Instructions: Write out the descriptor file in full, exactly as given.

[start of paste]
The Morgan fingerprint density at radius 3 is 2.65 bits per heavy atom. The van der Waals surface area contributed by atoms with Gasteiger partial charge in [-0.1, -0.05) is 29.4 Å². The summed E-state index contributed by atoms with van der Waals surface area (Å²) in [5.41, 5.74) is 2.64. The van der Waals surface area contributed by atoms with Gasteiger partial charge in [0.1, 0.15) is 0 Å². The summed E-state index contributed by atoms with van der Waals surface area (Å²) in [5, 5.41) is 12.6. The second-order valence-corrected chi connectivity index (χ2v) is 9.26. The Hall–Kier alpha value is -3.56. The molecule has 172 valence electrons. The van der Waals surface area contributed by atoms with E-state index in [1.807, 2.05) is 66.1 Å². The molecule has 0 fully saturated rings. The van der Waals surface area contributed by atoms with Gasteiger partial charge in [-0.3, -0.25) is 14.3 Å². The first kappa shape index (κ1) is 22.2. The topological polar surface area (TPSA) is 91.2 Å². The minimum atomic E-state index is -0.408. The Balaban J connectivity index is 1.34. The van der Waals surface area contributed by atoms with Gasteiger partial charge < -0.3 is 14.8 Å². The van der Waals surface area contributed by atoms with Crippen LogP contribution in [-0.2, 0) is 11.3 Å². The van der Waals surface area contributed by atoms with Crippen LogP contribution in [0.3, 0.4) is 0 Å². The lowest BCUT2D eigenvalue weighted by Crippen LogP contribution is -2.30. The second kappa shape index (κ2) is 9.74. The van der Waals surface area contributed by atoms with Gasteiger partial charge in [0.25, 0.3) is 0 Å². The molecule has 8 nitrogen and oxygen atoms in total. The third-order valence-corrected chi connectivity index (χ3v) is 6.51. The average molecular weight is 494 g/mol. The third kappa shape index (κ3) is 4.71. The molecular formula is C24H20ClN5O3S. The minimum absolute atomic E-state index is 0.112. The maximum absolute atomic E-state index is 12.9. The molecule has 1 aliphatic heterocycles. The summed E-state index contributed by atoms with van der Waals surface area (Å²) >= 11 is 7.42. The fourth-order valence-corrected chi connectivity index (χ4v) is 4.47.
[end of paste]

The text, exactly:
The Morgan fingerprint density at radius 3 is 2.65 bits per heavy atom. The van der Waals surface area contributed by atoms with Gasteiger partial charge in [-0.1, -0.05) is 29.4 Å². The summed E-state index contributed by atoms with van der Waals surface area (Å²) in [5.41, 5.74) is 2.64. The van der Waals surface area contributed by atoms with Gasteiger partial charge in [0.1, 0.15) is 0 Å². The summed E-state index contributed by atoms with van der Waals surface area (Å²) in [5, 5.41) is 12.6. The second-order valence-corrected chi connectivity index (χ2v) is 9.26. The Hall–Kier alpha value is -3.56. The molecule has 172 valence electrons. The van der Waals surface area contributed by atoms with E-state index in [1.807, 2.05) is 66.1 Å². The molecule has 0 fully saturated rings. The van der Waals surface area contributed by atoms with Gasteiger partial charge in [-0.3, -0.25) is 14.3 Å². The first kappa shape index (κ1) is 22.2. The topological polar surface area (TPSA) is 91.2 Å². The minimum atomic E-state index is -0.408. The Balaban J connectivity index is 1.34. The van der Waals surface area contributed by atoms with Gasteiger partial charge < -0.3 is 14.8 Å². The van der Waals surface area contributed by atoms with Crippen LogP contribution in [-0.2, 0) is 11.3 Å². The van der Waals surface area contributed by atoms with Crippen LogP contribution in [0.3, 0.4) is 0 Å². The lowest BCUT2D eigenvalue weighted by Crippen LogP contribution is -2.30. The second kappa shape index (κ2) is 9.74. The van der Waals surface area contributed by atoms with Gasteiger partial charge in [0.25, 0.3) is 0 Å². The molecule has 8 nitrogen and oxygen atoms in total. The third-order valence-corrected chi connectivity index (χ3v) is 6.51. The average molecular weight is 494 g/mol. The third kappa shape index (κ3) is 4.71. The molecular formula is C24H20ClN5O3S. The minimum absolute atomic E-state index is 0.112. The maximum absolute atomic E-state index is 12.9. The molecule has 1 aliphatic heterocycles. The summed E-state index contributed by atoms with van der Waals surface area (Å²) >= 11 is 7.42. The fourth-order valence-corrected chi connectivity index (χ4v) is 4.47.